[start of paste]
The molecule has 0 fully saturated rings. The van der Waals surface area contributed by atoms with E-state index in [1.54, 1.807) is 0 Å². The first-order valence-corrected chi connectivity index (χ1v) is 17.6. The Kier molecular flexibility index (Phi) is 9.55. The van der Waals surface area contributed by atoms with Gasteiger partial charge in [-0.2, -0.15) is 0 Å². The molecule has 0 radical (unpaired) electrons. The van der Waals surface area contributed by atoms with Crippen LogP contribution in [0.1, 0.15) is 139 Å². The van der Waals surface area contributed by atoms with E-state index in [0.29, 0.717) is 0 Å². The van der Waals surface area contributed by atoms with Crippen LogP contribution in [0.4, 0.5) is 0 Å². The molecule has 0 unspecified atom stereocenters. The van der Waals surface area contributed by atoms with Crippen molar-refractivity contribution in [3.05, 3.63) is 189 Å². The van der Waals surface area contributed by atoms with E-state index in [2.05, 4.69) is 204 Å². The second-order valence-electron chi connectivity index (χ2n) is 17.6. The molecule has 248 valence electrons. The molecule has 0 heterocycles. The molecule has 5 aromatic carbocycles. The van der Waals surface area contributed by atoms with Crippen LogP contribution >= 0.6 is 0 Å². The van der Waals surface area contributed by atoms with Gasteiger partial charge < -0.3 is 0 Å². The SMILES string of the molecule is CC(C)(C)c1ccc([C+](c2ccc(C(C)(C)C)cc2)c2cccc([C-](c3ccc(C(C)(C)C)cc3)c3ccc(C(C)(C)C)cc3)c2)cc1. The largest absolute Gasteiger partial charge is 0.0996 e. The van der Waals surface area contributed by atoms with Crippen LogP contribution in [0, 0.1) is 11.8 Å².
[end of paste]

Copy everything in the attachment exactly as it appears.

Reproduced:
The molecule has 0 fully saturated rings. The van der Waals surface area contributed by atoms with E-state index in [1.54, 1.807) is 0 Å². The first-order valence-corrected chi connectivity index (χ1v) is 17.6. The Kier molecular flexibility index (Phi) is 9.55. The van der Waals surface area contributed by atoms with Gasteiger partial charge in [-0.2, -0.15) is 0 Å². The molecule has 0 radical (unpaired) electrons. The van der Waals surface area contributed by atoms with Crippen LogP contribution in [0.1, 0.15) is 139 Å². The van der Waals surface area contributed by atoms with E-state index in [0.29, 0.717) is 0 Å². The van der Waals surface area contributed by atoms with Crippen LogP contribution in [0.4, 0.5) is 0 Å². The molecule has 0 unspecified atom stereocenters. The van der Waals surface area contributed by atoms with Crippen molar-refractivity contribution in [3.05, 3.63) is 189 Å². The van der Waals surface area contributed by atoms with E-state index in [2.05, 4.69) is 204 Å². The second-order valence-electron chi connectivity index (χ2n) is 17.6. The molecule has 248 valence electrons. The molecule has 0 heterocycles. The molecule has 5 aromatic carbocycles. The van der Waals surface area contributed by atoms with Crippen LogP contribution >= 0.6 is 0 Å². The van der Waals surface area contributed by atoms with Gasteiger partial charge < -0.3 is 0 Å². The SMILES string of the molecule is CC(C)(C)c1ccc([C+](c2ccc(C(C)(C)C)cc2)c2cccc([C-](c3ccc(C(C)(C)C)cc3)c3ccc(C(C)(C)C)cc3)c2)cc1. The largest absolute Gasteiger partial charge is 0.0996 e. The van der Waals surface area contributed by atoms with Crippen LogP contribution in [0, 0.1) is 11.8 Å².